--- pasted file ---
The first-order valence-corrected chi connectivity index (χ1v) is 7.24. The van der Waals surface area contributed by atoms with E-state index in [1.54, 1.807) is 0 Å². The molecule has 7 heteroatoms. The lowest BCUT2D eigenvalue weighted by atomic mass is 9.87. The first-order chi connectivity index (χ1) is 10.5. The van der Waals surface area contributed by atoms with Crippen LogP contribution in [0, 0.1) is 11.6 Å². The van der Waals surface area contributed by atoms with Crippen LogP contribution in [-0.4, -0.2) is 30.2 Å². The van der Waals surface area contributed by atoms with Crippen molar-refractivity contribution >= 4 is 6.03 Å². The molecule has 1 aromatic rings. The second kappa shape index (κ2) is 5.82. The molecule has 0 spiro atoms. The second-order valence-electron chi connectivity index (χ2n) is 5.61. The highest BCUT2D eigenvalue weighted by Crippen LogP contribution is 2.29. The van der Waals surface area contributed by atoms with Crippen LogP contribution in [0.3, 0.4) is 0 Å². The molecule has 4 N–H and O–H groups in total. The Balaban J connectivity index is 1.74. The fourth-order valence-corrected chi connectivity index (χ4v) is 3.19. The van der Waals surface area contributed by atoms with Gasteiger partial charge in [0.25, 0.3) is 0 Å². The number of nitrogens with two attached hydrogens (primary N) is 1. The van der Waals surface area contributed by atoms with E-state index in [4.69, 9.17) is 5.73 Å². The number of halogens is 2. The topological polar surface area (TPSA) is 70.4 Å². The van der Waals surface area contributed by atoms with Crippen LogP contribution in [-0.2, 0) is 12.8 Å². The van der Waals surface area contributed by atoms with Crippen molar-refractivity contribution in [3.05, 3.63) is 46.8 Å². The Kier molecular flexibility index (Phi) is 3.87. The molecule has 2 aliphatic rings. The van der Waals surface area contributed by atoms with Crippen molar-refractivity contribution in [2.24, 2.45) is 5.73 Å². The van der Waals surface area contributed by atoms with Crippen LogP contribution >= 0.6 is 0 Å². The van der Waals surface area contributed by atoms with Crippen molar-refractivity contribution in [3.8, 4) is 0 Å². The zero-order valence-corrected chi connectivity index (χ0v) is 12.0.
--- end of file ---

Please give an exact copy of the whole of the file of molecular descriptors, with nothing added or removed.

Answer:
The first-order valence-corrected chi connectivity index (χ1v) is 7.24. The van der Waals surface area contributed by atoms with E-state index in [1.54, 1.807) is 0 Å². The molecule has 7 heteroatoms. The lowest BCUT2D eigenvalue weighted by atomic mass is 9.87. The first-order chi connectivity index (χ1) is 10.5. The van der Waals surface area contributed by atoms with Crippen LogP contribution in [0, 0.1) is 11.6 Å². The van der Waals surface area contributed by atoms with Crippen LogP contribution in [-0.4, -0.2) is 30.2 Å². The van der Waals surface area contributed by atoms with Crippen molar-refractivity contribution >= 4 is 6.03 Å². The molecule has 1 aromatic rings. The second kappa shape index (κ2) is 5.82. The molecule has 0 spiro atoms. The second-order valence-electron chi connectivity index (χ2n) is 5.61. The highest BCUT2D eigenvalue weighted by Crippen LogP contribution is 2.29. The van der Waals surface area contributed by atoms with Crippen LogP contribution in [0.3, 0.4) is 0 Å². The molecule has 4 N–H and O–H groups in total. The Balaban J connectivity index is 1.74. The fourth-order valence-corrected chi connectivity index (χ4v) is 3.19. The van der Waals surface area contributed by atoms with Gasteiger partial charge in [0.25, 0.3) is 0 Å². The number of nitrogens with two attached hydrogens (primary N) is 1. The van der Waals surface area contributed by atoms with E-state index in [4.69, 9.17) is 5.73 Å². The number of halogens is 2. The topological polar surface area (TPSA) is 70.4 Å². The van der Waals surface area contributed by atoms with Crippen LogP contribution in [-0.2, 0) is 12.8 Å². The van der Waals surface area contributed by atoms with Crippen molar-refractivity contribution in [3.05, 3.63) is 46.8 Å². The Kier molecular flexibility index (Phi) is 3.87. The molecule has 2 aliphatic rings. The van der Waals surface area contributed by atoms with Crippen molar-refractivity contribution in [2.24, 2.45) is 5.73 Å². The van der Waals surface area contributed by atoms with Crippen LogP contribution >= 0.6 is 0 Å². The van der Waals surface area contributed by atoms with Crippen molar-refractivity contribution in [3.8, 4) is 0 Å². The zero-order valence-corrected chi connectivity index (χ0v) is 12.0.